The spirit of the barricades prevailed and the remaining days of the festival were eventually cancelled.
I have been fortunate to have performed as an actress in several films that have been shown here in one selection or another. It is a thrilling experience. These days, when I drive down the hill as a spectator to watch a movie or two, I am sometimes a little saddened to see the insanity that has taken over the event. Its market can give the impression of a bazaar and a lot of hot air is overheard. Also, alongside the official entries, another event has been spawned: a very successful porn film festival. The legitimate and the porn never rub shoulders with one another, as far as I am aware, but I have noticed that some of the biggest, glitziest yachts are hired out for porn parties.
As I said, the Cannes Film Festival is big business and it turns the spotlight full on to this coast, upholding the glamorous image for the tourist trade. Yet, I see another side to the coin. One cannot help but notice that there are visitors, wanabees, hopefuls, trawling the streets with dreams that will never see the light of day, and for some of them it proves to be a cruel, cold sojourn in the sun.
Federico Fellini was a regular guest here accompanied his lovely actress-wife, Giulietta Masina. In 1960, he was honoured with the Palme d’Or for La Dolce Vita. When I am down in amongst the thick of this jamboree, I sometimes ask myself whether Fellini’s vision of the world with its Jungian influences and its multi-layered humorous and tragic aspects best suits the circus that is the twenty-first century film festival and market.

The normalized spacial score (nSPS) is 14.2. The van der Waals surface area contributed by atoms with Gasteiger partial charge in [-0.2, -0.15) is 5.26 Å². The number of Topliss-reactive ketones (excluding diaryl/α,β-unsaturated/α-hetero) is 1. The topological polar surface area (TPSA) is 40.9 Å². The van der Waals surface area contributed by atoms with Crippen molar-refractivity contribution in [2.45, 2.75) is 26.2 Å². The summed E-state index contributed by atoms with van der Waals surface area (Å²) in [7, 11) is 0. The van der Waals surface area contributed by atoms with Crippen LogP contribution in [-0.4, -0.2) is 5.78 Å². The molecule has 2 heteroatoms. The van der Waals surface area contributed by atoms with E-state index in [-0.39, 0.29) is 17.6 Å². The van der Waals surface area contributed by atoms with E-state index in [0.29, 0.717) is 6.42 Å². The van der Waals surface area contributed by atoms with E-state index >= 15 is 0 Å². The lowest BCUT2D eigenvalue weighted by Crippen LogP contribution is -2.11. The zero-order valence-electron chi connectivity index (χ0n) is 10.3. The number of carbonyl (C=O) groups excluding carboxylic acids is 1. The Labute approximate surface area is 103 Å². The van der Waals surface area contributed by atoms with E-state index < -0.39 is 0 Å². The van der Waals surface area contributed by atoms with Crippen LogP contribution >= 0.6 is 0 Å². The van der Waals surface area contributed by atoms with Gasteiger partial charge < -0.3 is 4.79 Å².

Yet, when one is clad in evening dress (de rigueur for the evening screenings), sitting beneath the stars late at night on a warm spring evening listening to nightingales singing, while enjoying an al fresco dinner with companions who are also in Cannes to celebrate film, there is a palpable sense of inspiration, of participation, of collective exhilaration. It is during those moments that I silently remind myself what it has cost the men and women who worked to bring this international celebration of the Seventh Art into being and I feel very proud and humbled to have been given the opportunity to have shared in just a few tiny moment's of its history.
I went to church at the weekend, itself almost a historical activity in England. It was a grey and beautiful Somerset church, which exquisite windows from about 1912, in a pre-Raphaelite style. There were eight in the congregation, including my friend and I who were mostly there because her mother, for sociable, widowed reasons, plays the organ. We sang Come Down Oh Love Divine, and giggled like schoolgirls at the bit about lowliness becoming our inner clothing, and o'er its own shortcomings weeping with loathing. The shortcomings of underwear!
The Vicar, Stephen, was kind, involved, and sad about the death of the wife of the vicar in the next Parish. His sermon, he said, was going to be personal. He told us he had visited his friend, the other vicar, and that the phrase which had stayed with him all through this grief-filled week was: 'I will not leave you comfortless'. He said he had tried and failed to find it in his Bible (I think the vicar doesn't google: it's John 14, 18, since you ask: the same chapter as my father's house having many mansions, and 'I am the way, the truth and the life'). But in looking for the phrase, he had come across the term Paraclete.